Presentation on theme: "11.3 Nationalism and Sectionalism Manifest Destiny Continued."— Presentation transcript:
11.3 Nationalism and Sectionalism Manifest Destiny Continued
The Era of Good Feelings With the End of the Madison Administration and the beginning of the Monroe Administration in 1817 became known as The Era of Good Feelings. The Federalist Party provided little competition to the Democratic-Republicans and with a one party system the country grew more connected and United. Nationalism grew as feelings of pride, loyalty, and protectiveness increased toward the US.
Growth and National Unity President James Madison’s Plan for making the US economically self-sufficient after the War of 1812. Representative Henry Clay called the Plan the American System in support of the New Nationalism created after the war of 1812 - It had three main parts Establish a protective tariff - a tax on imported goods that protected the nation’s businesses from foreign competition Establish a national bank - It promoted the use of a single currency making trade within the United States easier. In 1816 Congress set up the second Bank of the US Most regional banks had used their own currency Improve the country’s transportation systems - Poor roads made transportation slow and costly. It called for the creation of better roads and the building of canals
Transportation Link Cities and creates National Unity Roads and Canals connected the country from one end to the other. North to South and East to West. The National Road – started in 1806 in Cumberland, MD and extended by 1841 to Vandalia, IL 1790 – 1855 is called the Age of Canals. The Most famous canal the Erie Canal Completed in 1825 connected Lake Erie (Buffalo, NY) to New York City. It allowed farm products from the Great lakes region to flow east and people and manufactured goods from the East to flow west. This Trade helped New York City become the nation’s largest city. Doubling its population between 1820 and 1830. The Railroads led to the decline of canals by 1850 there was 9000 miles of track.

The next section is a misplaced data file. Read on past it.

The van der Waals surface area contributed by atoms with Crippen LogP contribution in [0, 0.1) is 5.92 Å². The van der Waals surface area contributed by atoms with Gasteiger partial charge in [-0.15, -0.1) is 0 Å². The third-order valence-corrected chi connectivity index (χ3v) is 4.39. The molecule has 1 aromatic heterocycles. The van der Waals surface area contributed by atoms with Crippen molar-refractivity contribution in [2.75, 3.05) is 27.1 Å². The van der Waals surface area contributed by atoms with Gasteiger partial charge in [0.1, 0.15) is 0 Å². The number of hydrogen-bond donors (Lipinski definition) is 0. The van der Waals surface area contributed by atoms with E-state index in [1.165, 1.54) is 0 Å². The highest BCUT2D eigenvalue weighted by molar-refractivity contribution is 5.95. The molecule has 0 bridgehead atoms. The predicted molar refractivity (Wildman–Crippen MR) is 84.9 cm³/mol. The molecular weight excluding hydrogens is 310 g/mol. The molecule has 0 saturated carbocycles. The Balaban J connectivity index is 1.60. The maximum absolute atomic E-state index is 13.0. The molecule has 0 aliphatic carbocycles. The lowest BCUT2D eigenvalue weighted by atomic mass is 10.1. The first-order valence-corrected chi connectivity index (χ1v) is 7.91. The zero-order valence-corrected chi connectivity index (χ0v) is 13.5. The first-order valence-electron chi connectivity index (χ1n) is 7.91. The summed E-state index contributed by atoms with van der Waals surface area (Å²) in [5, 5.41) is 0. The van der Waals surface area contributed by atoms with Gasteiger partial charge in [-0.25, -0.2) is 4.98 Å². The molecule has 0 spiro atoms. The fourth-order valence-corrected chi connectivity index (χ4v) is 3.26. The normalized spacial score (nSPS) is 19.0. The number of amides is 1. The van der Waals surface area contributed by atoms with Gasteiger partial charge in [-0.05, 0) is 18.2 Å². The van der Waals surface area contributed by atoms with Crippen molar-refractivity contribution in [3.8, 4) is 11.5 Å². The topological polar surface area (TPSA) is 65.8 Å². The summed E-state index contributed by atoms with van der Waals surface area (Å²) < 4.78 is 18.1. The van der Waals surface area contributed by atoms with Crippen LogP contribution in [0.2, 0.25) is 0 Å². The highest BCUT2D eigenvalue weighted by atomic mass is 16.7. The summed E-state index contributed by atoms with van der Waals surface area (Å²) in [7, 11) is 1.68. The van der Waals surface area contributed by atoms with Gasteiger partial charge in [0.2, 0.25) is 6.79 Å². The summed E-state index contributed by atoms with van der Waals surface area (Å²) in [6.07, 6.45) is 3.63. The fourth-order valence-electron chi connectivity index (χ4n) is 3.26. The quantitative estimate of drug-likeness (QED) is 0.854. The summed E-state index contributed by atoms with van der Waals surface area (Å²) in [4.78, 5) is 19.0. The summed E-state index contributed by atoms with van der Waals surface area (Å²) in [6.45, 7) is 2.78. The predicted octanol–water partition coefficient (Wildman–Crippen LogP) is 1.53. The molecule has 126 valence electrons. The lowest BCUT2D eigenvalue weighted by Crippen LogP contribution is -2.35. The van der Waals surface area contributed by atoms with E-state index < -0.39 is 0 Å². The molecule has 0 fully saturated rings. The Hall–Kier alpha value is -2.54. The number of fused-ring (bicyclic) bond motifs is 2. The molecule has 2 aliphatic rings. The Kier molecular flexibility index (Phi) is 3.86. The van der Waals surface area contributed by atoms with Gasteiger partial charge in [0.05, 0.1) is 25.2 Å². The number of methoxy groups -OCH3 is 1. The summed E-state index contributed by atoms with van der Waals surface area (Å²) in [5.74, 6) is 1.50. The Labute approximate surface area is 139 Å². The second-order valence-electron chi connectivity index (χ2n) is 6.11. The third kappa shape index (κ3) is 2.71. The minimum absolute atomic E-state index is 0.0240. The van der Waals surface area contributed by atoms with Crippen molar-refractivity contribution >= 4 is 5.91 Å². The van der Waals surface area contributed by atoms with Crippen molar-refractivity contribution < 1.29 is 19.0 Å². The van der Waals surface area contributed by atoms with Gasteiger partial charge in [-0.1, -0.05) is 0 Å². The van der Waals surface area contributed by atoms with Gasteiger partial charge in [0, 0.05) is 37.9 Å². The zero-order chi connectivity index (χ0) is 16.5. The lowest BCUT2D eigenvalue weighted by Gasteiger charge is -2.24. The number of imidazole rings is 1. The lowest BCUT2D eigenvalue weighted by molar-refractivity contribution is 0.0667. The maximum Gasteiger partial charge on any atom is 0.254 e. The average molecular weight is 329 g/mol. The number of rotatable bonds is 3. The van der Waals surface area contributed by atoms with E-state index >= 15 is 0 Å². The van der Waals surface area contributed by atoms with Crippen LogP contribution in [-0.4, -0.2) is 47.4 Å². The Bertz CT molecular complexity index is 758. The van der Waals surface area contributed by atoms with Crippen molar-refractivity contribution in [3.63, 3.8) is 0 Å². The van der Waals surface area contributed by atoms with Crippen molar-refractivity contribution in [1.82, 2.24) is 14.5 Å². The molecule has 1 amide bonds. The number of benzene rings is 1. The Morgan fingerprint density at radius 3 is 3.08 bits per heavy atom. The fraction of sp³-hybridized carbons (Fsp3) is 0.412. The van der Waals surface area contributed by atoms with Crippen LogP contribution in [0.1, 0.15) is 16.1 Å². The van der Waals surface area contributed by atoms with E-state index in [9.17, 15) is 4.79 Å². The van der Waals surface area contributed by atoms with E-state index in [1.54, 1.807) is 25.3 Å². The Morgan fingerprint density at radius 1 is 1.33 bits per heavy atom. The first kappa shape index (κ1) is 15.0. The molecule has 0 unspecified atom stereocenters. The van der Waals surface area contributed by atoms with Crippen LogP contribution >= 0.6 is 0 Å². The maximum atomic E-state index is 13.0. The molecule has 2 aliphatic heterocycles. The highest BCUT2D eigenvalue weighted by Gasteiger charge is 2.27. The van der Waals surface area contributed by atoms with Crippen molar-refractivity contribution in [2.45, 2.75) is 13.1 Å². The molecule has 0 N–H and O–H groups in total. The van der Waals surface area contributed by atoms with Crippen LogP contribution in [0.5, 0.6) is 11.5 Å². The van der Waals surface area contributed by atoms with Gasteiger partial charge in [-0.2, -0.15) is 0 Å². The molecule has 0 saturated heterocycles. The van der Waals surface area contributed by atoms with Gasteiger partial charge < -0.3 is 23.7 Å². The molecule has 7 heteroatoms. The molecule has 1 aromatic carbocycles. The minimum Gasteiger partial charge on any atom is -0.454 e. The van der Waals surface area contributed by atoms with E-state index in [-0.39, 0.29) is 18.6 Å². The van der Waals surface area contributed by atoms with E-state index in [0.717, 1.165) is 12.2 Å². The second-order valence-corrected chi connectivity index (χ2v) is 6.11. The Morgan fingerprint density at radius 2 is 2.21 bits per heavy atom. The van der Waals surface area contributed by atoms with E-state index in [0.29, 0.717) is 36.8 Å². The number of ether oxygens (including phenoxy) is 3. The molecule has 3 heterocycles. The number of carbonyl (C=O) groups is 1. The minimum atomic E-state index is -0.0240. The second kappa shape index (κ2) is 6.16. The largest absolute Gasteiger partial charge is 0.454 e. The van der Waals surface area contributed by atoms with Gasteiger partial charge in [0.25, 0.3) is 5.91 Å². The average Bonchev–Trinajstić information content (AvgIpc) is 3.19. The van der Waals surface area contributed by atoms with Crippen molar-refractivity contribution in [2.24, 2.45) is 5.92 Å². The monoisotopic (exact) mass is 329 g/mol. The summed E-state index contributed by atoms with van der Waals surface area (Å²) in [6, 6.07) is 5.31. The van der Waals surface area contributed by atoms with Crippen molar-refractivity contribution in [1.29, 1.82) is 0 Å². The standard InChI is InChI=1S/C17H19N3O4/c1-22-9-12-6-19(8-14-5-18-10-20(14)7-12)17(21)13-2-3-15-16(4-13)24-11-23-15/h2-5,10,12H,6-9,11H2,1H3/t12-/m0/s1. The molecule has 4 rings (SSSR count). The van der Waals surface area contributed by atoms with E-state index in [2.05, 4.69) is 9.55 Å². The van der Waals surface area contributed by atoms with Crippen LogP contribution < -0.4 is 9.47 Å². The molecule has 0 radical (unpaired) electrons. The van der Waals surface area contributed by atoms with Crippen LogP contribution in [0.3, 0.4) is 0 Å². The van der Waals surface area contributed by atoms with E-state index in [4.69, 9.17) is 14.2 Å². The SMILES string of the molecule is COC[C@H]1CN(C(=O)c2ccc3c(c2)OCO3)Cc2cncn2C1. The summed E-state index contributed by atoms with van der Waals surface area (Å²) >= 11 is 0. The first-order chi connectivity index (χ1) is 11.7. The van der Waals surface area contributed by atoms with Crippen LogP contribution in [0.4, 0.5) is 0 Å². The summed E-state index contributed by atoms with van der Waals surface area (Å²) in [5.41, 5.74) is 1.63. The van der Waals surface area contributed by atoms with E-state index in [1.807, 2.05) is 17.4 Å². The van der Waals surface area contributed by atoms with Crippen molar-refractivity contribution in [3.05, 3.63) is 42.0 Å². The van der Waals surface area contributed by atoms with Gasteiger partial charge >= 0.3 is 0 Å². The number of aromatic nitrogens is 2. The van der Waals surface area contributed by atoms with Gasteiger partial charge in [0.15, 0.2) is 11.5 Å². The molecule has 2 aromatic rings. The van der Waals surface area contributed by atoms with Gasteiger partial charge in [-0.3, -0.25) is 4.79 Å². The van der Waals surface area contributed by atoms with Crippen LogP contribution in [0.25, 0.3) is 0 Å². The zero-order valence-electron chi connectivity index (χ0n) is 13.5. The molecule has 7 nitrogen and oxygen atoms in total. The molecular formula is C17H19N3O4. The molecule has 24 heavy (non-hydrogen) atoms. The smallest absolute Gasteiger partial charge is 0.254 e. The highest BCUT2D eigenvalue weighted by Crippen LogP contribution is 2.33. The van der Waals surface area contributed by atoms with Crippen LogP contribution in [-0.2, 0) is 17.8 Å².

Supreme Court decisions lead to growth and National Unity McCulloch v. Maryland – the state of Maryland wanted to tax its branch of the national bank in order to destroy the national bank. If this tax were allowed, the states could have power over the federal government. The Court ruled that states do not have the right to tax the federal government. The Constitution and its laws are the Supreme Law of the Land. Gibbons v. Ogden – Two steamship operators fought over shipping rights on the Hudson River in New York and New Jersey. The Court ruled that interstate commerce could be regulated only by the federal government, not the state governments.
Boundary settlements led to Growth and National Unity These agreements gave the US official control to some of its land claims and helped to secure its borders. The Rush-Bagot Agreement with Great Britain limited each side’s naval forces on the Great Lakes. The Convention of 1818 with Great Britain set the 49th parallel as the US - Canadian border as far west as the Rocky Mountains The Adams-Onis Treaty – Spain in 1819 handed Florida to the United States and gave up claims to the Oregon Country for 5 million dollars.
Monroe Doctrine With the US more stable and more United than it ever had been. The US begins looking outward and began to flex its power toward stabilizing the rest of the Western Hemisphere President Monroe said that the Americas were closed to further colonization. He also warned that European efforts to reestablish colonies would be considered “dangerous to our peace and safety.”
Monroe Doctrine Continued Finally, he promised that the United States would stay out of European affairs. It showed that the United States saw itself as a World Power and protector of Latin America. Several Latin American colonies had successfully fought for the independence from Spain and Portugal. European monarchies planned to help Spain and Portugal to regain their colonies hoping to keep the urge to revolt from reaching Europe.
Sectionalism At the same time that National Feelings grew. Regional interests began to create conflict over the issues that separated them. The South – relied on a plantation economy that used Slavery. The Northeast – focused on manufacturing and trade Many Northern States banned Slavery soon after the American Revolution. The West – Settlers wanted cheap land. The Northeast wanted to keep land expensive so they would not lose their workers to the promise of owning their own farms. The South wanted to keep it expensive in order to expand their plantations as they saw fit.
Sectionalism: North vs. South The Missouri Compromise In 1817 there were 11 Slave states and 11 Free States. Keeping the Balance of power in the Senate. The Northern States wanted to ban slavery in Missouri The Southern States - claimed that the Constitution did not give Congress the power to ban slavery. They worried that free states could form a majority in Congress and ban slavery altogether. Missouri Compromise (Clay’s Plan) of 1820 suggested that Maine entered the Union as a Free State and Missouri enter the Union as a Slave state This kept Free States and Slave States balanced. It also banned slavery north of 36º30’ line except for Missouri.